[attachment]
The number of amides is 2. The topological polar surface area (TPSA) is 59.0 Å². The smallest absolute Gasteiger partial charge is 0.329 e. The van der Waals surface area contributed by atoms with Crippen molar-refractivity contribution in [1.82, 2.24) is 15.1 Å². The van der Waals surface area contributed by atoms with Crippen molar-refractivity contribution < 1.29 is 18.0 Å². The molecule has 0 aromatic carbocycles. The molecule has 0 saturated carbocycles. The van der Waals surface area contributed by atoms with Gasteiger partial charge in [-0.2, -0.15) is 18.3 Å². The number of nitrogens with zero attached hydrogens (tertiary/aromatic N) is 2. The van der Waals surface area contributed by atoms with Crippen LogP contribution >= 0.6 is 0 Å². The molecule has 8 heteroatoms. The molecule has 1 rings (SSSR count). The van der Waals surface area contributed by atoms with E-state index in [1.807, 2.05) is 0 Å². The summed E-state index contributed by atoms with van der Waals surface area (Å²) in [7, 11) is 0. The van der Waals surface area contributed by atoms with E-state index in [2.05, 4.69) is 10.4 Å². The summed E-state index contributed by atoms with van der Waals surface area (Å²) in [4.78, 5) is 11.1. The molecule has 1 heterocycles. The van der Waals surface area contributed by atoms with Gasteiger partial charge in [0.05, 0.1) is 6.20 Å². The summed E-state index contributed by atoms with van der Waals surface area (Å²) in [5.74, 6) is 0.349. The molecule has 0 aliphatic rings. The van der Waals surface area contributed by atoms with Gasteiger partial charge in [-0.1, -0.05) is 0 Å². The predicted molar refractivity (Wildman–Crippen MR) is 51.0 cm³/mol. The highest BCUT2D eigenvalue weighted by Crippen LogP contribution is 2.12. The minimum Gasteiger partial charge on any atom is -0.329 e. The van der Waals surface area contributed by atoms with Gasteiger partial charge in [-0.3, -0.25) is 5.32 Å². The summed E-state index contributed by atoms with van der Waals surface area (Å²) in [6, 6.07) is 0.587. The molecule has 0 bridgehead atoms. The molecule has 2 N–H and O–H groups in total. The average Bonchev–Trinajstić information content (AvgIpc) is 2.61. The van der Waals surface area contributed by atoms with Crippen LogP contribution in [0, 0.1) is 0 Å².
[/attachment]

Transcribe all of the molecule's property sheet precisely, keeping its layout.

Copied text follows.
The number of amides is 2. The topological polar surface area (TPSA) is 59.0 Å². The smallest absolute Gasteiger partial charge is 0.329 e. The van der Waals surface area contributed by atoms with Crippen molar-refractivity contribution in [1.82, 2.24) is 15.1 Å². The van der Waals surface area contributed by atoms with Crippen molar-refractivity contribution < 1.29 is 18.0 Å². The molecule has 0 aromatic carbocycles. The molecule has 0 saturated carbocycles. The van der Waals surface area contributed by atoms with Gasteiger partial charge in [-0.2, -0.15) is 18.3 Å². The number of nitrogens with zero attached hydrogens (tertiary/aromatic N) is 2. The van der Waals surface area contributed by atoms with Crippen LogP contribution >= 0.6 is 0 Å². The molecule has 8 heteroatoms. The molecule has 1 rings (SSSR count). The van der Waals surface area contributed by atoms with E-state index in [1.807, 2.05) is 0 Å². The summed E-state index contributed by atoms with van der Waals surface area (Å²) in [7, 11) is 0. The van der Waals surface area contributed by atoms with E-state index in [2.05, 4.69) is 10.4 Å². The summed E-state index contributed by atoms with van der Waals surface area (Å²) in [4.78, 5) is 11.1. The molecule has 1 heterocycles. The van der Waals surface area contributed by atoms with Gasteiger partial charge in [0.05, 0.1) is 6.20 Å². The summed E-state index contributed by atoms with van der Waals surface area (Å²) in [5.74, 6) is 0.349. The molecule has 0 aliphatic rings. The van der Waals surface area contributed by atoms with Gasteiger partial charge in [-0.1, -0.05) is 0 Å². The predicted molar refractivity (Wildman–Crippen MR) is 51.0 cm³/mol. The highest BCUT2D eigenvalue weighted by Crippen LogP contribution is 2.12. The minimum Gasteiger partial charge on any atom is -0.329 e. The van der Waals surface area contributed by atoms with Gasteiger partial charge in [-0.3, -0.25) is 5.32 Å². The summed E-state index contributed by atoms with van der Waals surface area (Å²) in [6, 6.07) is 0.587. The molecule has 0 bridgehead atoms. The molecule has 2 N–H and O–H groups in total. The average Bonchev–Trinajstić information content (AvgIpc) is 2.61. The van der Waals surface area contributed by atoms with Crippen LogP contribution in [0, 0.1) is 0 Å².